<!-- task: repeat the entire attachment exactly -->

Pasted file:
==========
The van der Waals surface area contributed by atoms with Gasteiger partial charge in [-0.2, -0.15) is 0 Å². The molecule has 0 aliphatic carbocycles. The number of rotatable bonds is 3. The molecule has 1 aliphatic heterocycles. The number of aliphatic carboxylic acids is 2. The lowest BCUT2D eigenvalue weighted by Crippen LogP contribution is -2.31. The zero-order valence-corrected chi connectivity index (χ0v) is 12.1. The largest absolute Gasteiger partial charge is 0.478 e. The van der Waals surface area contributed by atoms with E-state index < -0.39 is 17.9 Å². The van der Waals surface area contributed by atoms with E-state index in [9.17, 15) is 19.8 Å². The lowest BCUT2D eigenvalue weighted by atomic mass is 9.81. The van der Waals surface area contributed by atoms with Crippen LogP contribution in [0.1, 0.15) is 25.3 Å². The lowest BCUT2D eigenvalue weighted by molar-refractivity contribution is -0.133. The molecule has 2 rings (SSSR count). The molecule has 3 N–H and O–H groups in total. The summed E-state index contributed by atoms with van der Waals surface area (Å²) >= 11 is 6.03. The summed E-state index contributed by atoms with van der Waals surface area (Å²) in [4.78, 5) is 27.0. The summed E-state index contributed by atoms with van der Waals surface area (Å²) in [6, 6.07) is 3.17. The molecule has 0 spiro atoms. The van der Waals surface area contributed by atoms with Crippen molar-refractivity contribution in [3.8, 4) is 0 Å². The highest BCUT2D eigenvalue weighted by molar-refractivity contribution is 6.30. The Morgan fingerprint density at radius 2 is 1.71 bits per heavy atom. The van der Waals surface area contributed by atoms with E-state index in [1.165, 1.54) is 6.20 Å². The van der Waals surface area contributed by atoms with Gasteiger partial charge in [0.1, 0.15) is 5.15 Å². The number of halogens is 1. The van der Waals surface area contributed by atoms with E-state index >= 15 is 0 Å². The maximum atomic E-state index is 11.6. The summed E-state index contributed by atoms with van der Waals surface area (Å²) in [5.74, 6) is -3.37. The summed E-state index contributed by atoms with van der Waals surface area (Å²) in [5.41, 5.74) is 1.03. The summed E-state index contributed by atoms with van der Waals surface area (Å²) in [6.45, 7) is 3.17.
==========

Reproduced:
The van der Waals surface area contributed by atoms with Gasteiger partial charge in [-0.2, -0.15) is 0 Å². The molecule has 0 aliphatic carbocycles. The number of rotatable bonds is 3. The molecule has 1 aliphatic heterocycles. The number of aliphatic carboxylic acids is 2. The lowest BCUT2D eigenvalue weighted by Crippen LogP contribution is -2.31. The zero-order valence-corrected chi connectivity index (χ0v) is 12.1. The largest absolute Gasteiger partial charge is 0.478 e. The van der Waals surface area contributed by atoms with E-state index < -0.39 is 17.9 Å². The van der Waals surface area contributed by atoms with E-state index in [9.17, 15) is 19.8 Å². The lowest BCUT2D eigenvalue weighted by atomic mass is 9.81. The van der Waals surface area contributed by atoms with Crippen LogP contribution in [0.1, 0.15) is 25.3 Å². The lowest BCUT2D eigenvalue weighted by molar-refractivity contribution is -0.133. The molecule has 2 rings (SSSR count). The molecule has 3 N–H and O–H groups in total. The summed E-state index contributed by atoms with van der Waals surface area (Å²) >= 11 is 6.03. The summed E-state index contributed by atoms with van der Waals surface area (Å²) in [4.78, 5) is 27.0. The summed E-state index contributed by atoms with van der Waals surface area (Å²) in [6, 6.07) is 3.17. The molecule has 0 spiro atoms. The van der Waals surface area contributed by atoms with Crippen molar-refractivity contribution in [3.8, 4) is 0 Å². The highest BCUT2D eigenvalue weighted by molar-refractivity contribution is 6.30. The Morgan fingerprint density at radius 2 is 1.71 bits per heavy atom. The van der Waals surface area contributed by atoms with E-state index in [1.165, 1.54) is 6.20 Å². The van der Waals surface area contributed by atoms with Gasteiger partial charge in [0.1, 0.15) is 5.15 Å². The number of halogens is 1. The van der Waals surface area contributed by atoms with E-state index >= 15 is 0 Å². The maximum atomic E-state index is 11.6. The summed E-state index contributed by atoms with van der Waals surface area (Å²) in [5.74, 6) is -3.37. The summed E-state index contributed by atoms with van der Waals surface area (Å²) in [5.41, 5.74) is 1.03. The summed E-state index contributed by atoms with van der Waals surface area (Å²) in [6.45, 7) is 3.17.